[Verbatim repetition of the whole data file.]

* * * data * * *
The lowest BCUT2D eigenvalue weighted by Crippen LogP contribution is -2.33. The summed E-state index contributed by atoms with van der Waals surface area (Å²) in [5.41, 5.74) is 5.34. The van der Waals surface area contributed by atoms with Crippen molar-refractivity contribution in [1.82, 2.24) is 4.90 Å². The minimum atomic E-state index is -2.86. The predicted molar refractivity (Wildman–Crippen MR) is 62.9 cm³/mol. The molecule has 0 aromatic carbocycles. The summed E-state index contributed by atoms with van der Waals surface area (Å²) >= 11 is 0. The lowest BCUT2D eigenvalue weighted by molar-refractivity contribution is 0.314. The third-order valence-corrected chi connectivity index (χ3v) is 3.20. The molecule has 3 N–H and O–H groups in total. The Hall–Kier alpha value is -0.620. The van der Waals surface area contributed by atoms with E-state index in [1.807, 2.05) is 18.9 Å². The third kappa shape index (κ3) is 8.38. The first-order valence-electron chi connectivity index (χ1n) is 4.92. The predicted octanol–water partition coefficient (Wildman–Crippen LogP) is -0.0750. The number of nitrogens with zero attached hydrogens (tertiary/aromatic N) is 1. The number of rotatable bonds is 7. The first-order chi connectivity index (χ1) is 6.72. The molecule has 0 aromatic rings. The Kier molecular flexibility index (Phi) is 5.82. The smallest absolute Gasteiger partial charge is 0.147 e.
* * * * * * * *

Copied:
The lowest BCUT2D eigenvalue weighted by Crippen LogP contribution is -2.33. The summed E-state index contributed by atoms with van der Waals surface area (Å²) in [5.41, 5.74) is 5.34. The van der Waals surface area contributed by atoms with Crippen molar-refractivity contribution in [1.82, 2.24) is 4.90 Å². The minimum atomic E-state index is -2.86. The predicted molar refractivity (Wildman–Crippen MR) is 62.9 cm³/mol. The molecule has 0 aromatic carbocycles. The summed E-state index contributed by atoms with van der Waals surface area (Å²) >= 11 is 0. The lowest BCUT2D eigenvalue weighted by molar-refractivity contribution is 0.314. The third-order valence-corrected chi connectivity index (χ3v) is 3.20. The molecule has 3 N–H and O–H groups in total. The Hall–Kier alpha value is -0.620. The van der Waals surface area contributed by atoms with E-state index in [1.807, 2.05) is 18.9 Å². The third kappa shape index (κ3) is 8.38. The first-order valence-electron chi connectivity index (χ1n) is 4.92. The predicted octanol–water partition coefficient (Wildman–Crippen LogP) is -0.0750. The number of nitrogens with zero attached hydrogens (tertiary/aromatic N) is 1. The number of rotatable bonds is 7. The first-order chi connectivity index (χ1) is 6.72. The molecule has 0 aromatic rings. The Kier molecular flexibility index (Phi) is 5.82. The smallest absolute Gasteiger partial charge is 0.147 e.